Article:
She died that night. Her last breath took her soul, I saw it in my dream. I saw her soul leave her body as she exhaled, and then she had no more needs, no more reason; she was released from her body, and, being released, she continued her journey elsewhere, high in the firmament where soul material gathers and plays out all the dreams and joys of which we temporal beings can barely conceive, all the things that are beyond our comprehension, but even so, are not beyond our attainment if we choose to attain them, and believe that we truly can.

In Monglolia, when a dog dies, he is buried high in the hills so people cannot walk on his grave. The dog's master whispers into the dog's ear his wishes that the dog will return as a man in his next life. Then his tail is cut off and put beneath his head, and a piece of meat or fat is placed in his mouth to sustain his soul on its journey; before he is reincarnated, the dog's soul is freed to travel the land, to run across the high desert plains for as long as it would like.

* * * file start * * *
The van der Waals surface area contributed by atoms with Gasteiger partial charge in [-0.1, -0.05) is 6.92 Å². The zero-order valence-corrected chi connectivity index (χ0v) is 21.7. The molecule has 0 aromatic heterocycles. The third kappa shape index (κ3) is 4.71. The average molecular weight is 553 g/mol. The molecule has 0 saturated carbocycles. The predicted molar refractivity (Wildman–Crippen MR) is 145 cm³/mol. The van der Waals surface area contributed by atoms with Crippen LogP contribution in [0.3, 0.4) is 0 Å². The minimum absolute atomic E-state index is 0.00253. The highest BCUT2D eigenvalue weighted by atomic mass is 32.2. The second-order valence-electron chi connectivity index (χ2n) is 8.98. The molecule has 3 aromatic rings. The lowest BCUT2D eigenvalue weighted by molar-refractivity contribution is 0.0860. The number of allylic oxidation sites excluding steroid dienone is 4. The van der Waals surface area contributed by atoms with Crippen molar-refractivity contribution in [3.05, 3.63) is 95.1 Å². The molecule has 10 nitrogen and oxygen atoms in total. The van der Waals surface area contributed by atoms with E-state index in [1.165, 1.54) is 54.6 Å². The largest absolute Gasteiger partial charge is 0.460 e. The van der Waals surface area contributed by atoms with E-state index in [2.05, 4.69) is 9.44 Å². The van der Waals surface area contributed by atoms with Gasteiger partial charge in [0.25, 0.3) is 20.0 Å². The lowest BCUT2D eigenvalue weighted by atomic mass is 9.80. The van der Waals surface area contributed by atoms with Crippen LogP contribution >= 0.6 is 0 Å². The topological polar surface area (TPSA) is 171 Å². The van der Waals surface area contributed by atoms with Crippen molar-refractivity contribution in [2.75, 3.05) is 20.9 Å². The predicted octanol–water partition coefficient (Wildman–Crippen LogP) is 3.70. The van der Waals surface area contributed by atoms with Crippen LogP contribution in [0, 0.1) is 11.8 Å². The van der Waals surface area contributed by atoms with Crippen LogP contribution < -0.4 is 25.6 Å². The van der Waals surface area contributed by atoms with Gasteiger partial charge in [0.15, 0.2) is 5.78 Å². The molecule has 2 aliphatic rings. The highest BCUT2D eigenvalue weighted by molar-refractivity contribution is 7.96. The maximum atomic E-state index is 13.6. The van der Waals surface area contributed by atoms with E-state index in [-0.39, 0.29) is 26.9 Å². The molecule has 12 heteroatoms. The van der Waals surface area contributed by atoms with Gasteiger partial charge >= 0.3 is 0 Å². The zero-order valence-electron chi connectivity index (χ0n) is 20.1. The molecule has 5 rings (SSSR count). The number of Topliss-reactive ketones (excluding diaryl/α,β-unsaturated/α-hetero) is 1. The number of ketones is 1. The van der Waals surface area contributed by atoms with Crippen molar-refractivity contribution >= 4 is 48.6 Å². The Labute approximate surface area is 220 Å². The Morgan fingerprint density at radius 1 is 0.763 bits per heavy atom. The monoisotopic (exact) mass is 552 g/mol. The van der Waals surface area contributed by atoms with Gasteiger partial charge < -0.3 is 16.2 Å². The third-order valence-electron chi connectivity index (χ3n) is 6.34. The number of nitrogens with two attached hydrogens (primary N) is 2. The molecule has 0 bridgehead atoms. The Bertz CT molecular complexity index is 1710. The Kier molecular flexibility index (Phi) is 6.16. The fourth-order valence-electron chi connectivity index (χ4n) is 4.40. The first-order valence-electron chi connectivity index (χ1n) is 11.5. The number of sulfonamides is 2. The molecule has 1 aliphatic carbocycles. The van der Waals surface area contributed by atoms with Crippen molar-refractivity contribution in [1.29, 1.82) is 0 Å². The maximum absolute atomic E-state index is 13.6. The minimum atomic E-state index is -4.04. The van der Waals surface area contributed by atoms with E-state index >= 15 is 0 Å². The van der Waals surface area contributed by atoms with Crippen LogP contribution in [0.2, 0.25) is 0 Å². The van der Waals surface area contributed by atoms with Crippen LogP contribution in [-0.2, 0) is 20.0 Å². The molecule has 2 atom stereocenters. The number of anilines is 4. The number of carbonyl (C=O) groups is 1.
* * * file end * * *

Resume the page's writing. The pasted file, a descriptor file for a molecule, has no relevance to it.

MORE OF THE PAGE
Last words
Disambiguation notice
Please distinguish among The Art of Racing in the Rain (2008), for general audiences; Racing in the Rain: My Life as a Dog (2011), "a special adaptation for young people of the acclaimed New York Times bestselling adult novel The Art of Racing in the Rain"; and Enzo Races in the Rain! (2014), for pre-school to third grade readers. Thank you.
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Amazon.com Product Description (ISBN 0061537969, Paperback)

A heart-wrenching but deeply funny and ultimately uplifting story of family, love, loyalty, and hope--a captivating look at the wonders and absurdities of human life . . . as only a dog could tell it.

(retrieved from Amazon Thu, 12 Mar 2015 18:10:49 -0400)

(see all 3 descriptions)

Nearing the end of his life, Enzo, a dog with a philosopher's soul, tries to bring together the family, pulled apart by a three year custody battle between daughter Zoe's maternal grandparents and her father Denny, a race car driver.

(summary from another edition)

» see all 7 descriptions

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Garth Stein is a LibraryThing Author, an author who lists their personal library on LibraryThing.

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Garth Stein chatted with LibraryThing members from May 17, 2010 to May 28, 2010. Read the chat.